Estimating heat wave-related mortality in Europe using singular spectrum analysis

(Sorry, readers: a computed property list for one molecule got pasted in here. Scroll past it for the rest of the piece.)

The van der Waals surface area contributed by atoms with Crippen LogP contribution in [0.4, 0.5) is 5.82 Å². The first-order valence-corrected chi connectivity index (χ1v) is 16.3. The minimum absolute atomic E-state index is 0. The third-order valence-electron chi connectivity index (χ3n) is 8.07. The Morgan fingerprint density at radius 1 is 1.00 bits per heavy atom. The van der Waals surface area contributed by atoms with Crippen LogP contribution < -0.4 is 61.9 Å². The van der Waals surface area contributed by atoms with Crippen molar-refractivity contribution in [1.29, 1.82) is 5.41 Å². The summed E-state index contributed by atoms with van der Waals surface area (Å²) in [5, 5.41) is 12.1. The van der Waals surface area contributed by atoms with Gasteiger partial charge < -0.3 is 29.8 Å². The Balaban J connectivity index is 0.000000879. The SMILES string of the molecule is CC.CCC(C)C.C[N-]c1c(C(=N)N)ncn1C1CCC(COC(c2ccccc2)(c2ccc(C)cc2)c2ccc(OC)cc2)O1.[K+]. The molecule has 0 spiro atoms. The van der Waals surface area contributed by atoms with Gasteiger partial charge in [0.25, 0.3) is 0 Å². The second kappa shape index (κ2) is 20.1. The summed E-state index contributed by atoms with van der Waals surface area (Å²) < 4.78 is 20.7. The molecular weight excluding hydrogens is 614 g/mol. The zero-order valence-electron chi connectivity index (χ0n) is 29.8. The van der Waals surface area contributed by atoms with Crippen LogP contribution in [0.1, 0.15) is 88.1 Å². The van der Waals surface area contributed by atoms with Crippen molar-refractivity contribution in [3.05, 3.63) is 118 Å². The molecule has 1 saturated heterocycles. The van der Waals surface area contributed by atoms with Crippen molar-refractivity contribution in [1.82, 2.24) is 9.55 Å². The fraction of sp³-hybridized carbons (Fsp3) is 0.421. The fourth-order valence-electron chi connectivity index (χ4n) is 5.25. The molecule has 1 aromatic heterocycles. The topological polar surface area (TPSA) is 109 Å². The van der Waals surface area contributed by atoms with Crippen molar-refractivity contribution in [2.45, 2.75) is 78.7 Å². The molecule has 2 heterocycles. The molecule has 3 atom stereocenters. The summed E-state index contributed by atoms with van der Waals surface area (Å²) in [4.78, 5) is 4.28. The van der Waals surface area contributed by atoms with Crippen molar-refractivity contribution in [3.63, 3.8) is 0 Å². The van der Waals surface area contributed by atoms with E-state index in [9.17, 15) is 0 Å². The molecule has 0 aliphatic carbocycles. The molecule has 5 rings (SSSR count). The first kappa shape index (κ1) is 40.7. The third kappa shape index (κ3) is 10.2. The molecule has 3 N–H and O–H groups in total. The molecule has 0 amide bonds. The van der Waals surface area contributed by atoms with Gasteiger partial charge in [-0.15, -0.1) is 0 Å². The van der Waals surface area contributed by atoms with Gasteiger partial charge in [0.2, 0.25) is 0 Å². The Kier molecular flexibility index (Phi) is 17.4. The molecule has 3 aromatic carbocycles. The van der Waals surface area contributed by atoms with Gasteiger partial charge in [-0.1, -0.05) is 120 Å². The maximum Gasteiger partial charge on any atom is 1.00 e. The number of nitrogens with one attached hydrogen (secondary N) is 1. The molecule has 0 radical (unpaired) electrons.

Estimating the impact of heat waves on human mortality is key when it comes to the design of effective climate change adaptation measures. As the usual approach—relying on detailed health data in form of hospital records—is not feasible for many countries, a different methodology is needed. This work presents such an approach. Based on singular spectrum analysis and using monthly mortality rates—partly ranging back to 1960—it derives excess mortality estimates for 27 European countries. Excess mortality is then regressed against a heat wave measure in order to assess the health impacts of extreme heat. The analysis demonstrates that many European countries are severely affected by heat waves: On average, 0.61%—and up to 1.14% in case of Portugal—of all deaths are caused by extreme heat events. This finding confirms the understanding that climate change is a major environmental risk to public health: In the 27 examined European countries, over 28,000 people die every year due to exposure to extreme heat.